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he small swivel cannon was commonly used on ships and riverboats, as well as in forts, in 18th- and 19th-century America. Captain Clark had one installed on the bow of the keelboat. It would have been mounted on a yoke resembling an oarlock. With the foot of the yoke inserted in a hole on the ship’s rail, the wall of a fort, or a stanchion on the bow of the keelboat, the cannon could be swiveled right or left; up or down. Swivel cannons typically have a projecting piece at the back end with a cavity which accepts a dowel to be used as a tiller or handle for guiding the direction of firing without burning the gunner's hands.
The journals do not mention the size of the swivel cannon on the keelboat, but typical swivels of the era would range from 18" to 36" in length, with a bore from one to two inches in diameter. The specimen illustrated here is 22" overall length with a bore of 1-3/4." This bore is quite suitable for accommodating the 16 musket balls Captain Lewis ordered to be loaded during the standoff with the Teton Sioux on September 25, 1804. Fortunately, it wasn't necessary to fire it in anger that day, nor any other day during the entire expedition.
However, the swivel cannon is mentioned frequently in the journals for its usefulness as a signaling instrument. While the keelboat was proceeding upstream, the hunters would be on shore, sometimes a mile or more from the river in pursuit of fresh meat. At the end of the day a blank shot would be fired from the swivel to orient the hunters to the keelboat's location.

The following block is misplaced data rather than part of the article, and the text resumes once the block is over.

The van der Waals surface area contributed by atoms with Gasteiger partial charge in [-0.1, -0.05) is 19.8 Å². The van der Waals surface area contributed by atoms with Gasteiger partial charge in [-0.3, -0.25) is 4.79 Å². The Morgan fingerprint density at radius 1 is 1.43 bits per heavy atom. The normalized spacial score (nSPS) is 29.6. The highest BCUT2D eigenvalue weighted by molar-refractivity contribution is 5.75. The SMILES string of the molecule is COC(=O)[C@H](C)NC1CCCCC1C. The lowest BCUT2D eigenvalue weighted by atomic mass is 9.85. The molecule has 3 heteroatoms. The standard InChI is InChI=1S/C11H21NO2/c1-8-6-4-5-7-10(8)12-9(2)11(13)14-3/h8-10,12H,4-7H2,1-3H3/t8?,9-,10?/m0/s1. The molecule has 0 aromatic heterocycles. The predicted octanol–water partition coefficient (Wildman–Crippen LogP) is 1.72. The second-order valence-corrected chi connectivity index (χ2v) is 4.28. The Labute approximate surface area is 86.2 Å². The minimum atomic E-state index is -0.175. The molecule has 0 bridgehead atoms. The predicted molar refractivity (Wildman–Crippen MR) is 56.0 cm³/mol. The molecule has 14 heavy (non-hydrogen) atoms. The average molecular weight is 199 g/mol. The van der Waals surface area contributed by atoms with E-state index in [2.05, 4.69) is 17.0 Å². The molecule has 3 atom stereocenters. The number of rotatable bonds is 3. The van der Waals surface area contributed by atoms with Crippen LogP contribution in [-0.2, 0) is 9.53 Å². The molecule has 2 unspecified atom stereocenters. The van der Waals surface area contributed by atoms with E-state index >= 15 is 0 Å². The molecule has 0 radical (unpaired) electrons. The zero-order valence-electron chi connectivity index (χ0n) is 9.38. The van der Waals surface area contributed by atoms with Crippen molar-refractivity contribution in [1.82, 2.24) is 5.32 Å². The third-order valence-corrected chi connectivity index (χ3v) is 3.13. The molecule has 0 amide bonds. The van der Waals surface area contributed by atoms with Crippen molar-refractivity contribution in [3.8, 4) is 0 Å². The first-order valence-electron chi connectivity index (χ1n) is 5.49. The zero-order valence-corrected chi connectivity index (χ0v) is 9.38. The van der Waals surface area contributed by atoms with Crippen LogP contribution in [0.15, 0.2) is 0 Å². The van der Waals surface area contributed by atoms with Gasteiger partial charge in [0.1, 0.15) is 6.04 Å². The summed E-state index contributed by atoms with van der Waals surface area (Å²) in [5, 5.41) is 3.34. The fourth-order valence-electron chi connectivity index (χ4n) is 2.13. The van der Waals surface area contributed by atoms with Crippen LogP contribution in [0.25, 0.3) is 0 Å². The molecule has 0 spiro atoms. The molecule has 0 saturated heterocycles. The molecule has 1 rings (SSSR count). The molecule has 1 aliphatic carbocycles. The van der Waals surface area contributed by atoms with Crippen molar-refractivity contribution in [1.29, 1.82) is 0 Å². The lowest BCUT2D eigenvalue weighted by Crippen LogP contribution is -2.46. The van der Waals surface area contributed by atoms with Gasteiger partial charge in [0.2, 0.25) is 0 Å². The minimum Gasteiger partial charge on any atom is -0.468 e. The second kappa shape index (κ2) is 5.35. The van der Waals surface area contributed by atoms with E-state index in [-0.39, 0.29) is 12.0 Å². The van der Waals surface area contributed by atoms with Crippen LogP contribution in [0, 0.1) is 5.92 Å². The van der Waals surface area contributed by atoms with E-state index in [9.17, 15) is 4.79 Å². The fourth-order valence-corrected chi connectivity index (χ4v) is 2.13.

It was also handy for other peaceful purposes, such as some sort of celebration. “Two shot were fired from this swivel, followed by a round of small arms, to welcome the New year,” wrote Patrick Gass on January 1, 1805.
Being a heavy gun with a severe recoil, the swivel gun was not suitable for use on the canoes. Lewis had the swivel gun buried in the cache made in June 1805 before the portage around the Great Falls. They recovered it on their way home in August of 1806, and soon were able to lighten their load somewhat. "As our swivel could no longer be serviceable to us as it could not be fired on board the largest perogue," wrote Clark on the sixteenth, "we concluded to make a present of it to the Great Chief of the Menetaras (the One Eye) with a view to ingratiate him more Strongly in our favor. . . . After the council was over the gun was fired and Delivered."
--Narrative and photos by Michael Carrick, 5/05
Funded in part by a grant from the National Park Service Challenge Cost Share Program.